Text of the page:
3.4. Robustness checks
We applied a series of sensitivity tests to our main statistical models, presented in web appendix table 7. The variation in percentage points is presented in web appendix table 8.

First, we restricted the sample to only those Trusts which had one hospital site (63% of the final sample – column 1). The results did not qualitatively differ (0.30 more cases of MRSA bacteraemia per 100,000 bed-days; 95% CI: 0.21 to 0.43). Second we used Coarsened Exact Matching (CEM) to re-estimate our matching models (Iacus et al., 2011), with similar results (0.30; 95% CI: 0.23 to 0.41). Third, to ensure that our results were not driven by the balanced panel, we ran a robustness test including all the Trusts observed at least once, and we find qualitatively similar results. Fourth, we check whether our results were driven by any pre-existing difference between outsourced and in-house Trusts. We replicated our analysis dropping two out of the five years, finding results consistent with our main ones. Fifth, to ensure that our results are not driven by the linear functional form we use a Poisson-model, again finding similar results (0.24, 95% CI: 0.19 0.65). Unfortunately, the models for counting data, such as Poisson models are limited to nonnegative numbers, therefore we cannot compute this robustness check for the log-outcomes. _ENREF_22.

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4. Discussion
Outsourcing cleaning services was associated with significantly greater MRSA incidence, more reports that handwashing materials are not always available, and patient perceptions of less clean bathrooms and rooms/wards. However, economic costs per bed of outsourcing were also lower.

Our study has several limitations. First, we are currently using data only on Trusts whose MRSA incidence rate was recorded in all five years of the analysis. Attrition might be associated with a higher MRSA incidence rate, although we assume that this is not associated with the cleaning service type. We ran a robustness test including all the Trusts observed at least once, and we find qualitatively similar results. Outsourced Trusts tend to exhibit 0.35 (95 CI: 0.25 to 0.46) more cases of MRSA bacteraemia per 100,000 bed days. In the matching exercise, we were unable to include all Trusts because some lacked data on complexity and only 92 could be matched on these variables. Secondly, we only use data at Trust level, because of the lack of MRSA incidence data at site level. Since different sites within a single Trust might have adopted different cleaning-services, we might have misclassified the type of cleaning service. However, even when we restrict our models to include only single-site Trusts, we find similar results, suggesting that any bias created by misclassification of cleaning services is minor. Third, cleanliness is very likely to affect incidence rates of other hospital acquired infections but MRSA is currently the only infection for which we have comparable data. In addition, MRSA data are limited to infections that are detected in an individual’s bloodstream and not all isolations. Hence our assessment of the problem is likely to be a substantial underestimate. Fourth, we would ideally wish to evaluate Trusts that switched cleaning services; however, in the period for which data were available, relatively few trusts switch, and a complicating factor is that these switches were likely to have occurred in relation to performance issues. However we can draw on the findings of a study that introduced an extra cleaner to two matched wards for six months each, using a crossover design, and found a 27% reduction in infections with MRSA, with the benefit disappearing after removal of the cleaner (S. J. Dancer et al., 2009). This is directly relevant to our finding that outsourced cleaning employs fewer staff. Fifth, we do not have any information on the screening practises used by the Trusts but there is no reason to believe that this would be systematically different between the in-house and the outsourced ones. Sixth, we did not have any data on staff-turnover or recruitment and/or sickness leave, which might be a good measure of both job-dissatisfaction and cleaning quality. Seventh, using data from several years before our study, we found no evidence that those Trusts outsourcing cleaning were systematically less clean, a possible cause of confounding by indication. However, caution is required as we cannot be sure that the Healthcare Commission data exclude a selection effect. Unfortunately, there are no other data that would be able to do so.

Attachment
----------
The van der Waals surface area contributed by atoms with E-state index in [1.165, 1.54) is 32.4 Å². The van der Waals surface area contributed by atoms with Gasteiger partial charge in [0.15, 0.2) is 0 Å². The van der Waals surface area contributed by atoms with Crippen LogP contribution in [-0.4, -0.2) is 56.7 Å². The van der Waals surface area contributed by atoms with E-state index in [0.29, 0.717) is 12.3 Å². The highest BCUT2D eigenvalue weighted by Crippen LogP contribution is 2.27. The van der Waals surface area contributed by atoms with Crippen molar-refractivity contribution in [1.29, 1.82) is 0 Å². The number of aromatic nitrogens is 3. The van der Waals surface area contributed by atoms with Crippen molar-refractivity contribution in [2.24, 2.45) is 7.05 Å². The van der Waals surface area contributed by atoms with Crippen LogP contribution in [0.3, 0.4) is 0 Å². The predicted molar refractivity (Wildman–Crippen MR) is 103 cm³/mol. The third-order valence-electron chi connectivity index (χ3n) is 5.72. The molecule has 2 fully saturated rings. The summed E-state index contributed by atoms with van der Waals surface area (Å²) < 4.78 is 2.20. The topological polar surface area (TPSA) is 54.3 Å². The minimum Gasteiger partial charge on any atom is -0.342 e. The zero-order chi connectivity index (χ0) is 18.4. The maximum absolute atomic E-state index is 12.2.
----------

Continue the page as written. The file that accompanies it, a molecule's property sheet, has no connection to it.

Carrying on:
These findings have important implications. Although, from a narrow accounting perspective, Trusts outsourcing cleaning seem to incur lower costs of cleaning per bed, this is also associated with fewer staff and reduced reported availability of hand-washing material as well as an overall increased incidence of MRSA. However, it is not possible to conduct a full economic analysis because of an absence of comprehensive data on the nature and severity of the entire range of infections associated with poor cleaning, any additional deaths, the additional cost of treatment, and any associated costs, such as litigation. This is clearly an area for future research.

Notwithstanding these limitations, the fact that the antibiotic armamentarium is rapidly depleting means that our findings should be considered a reason for considerable concern.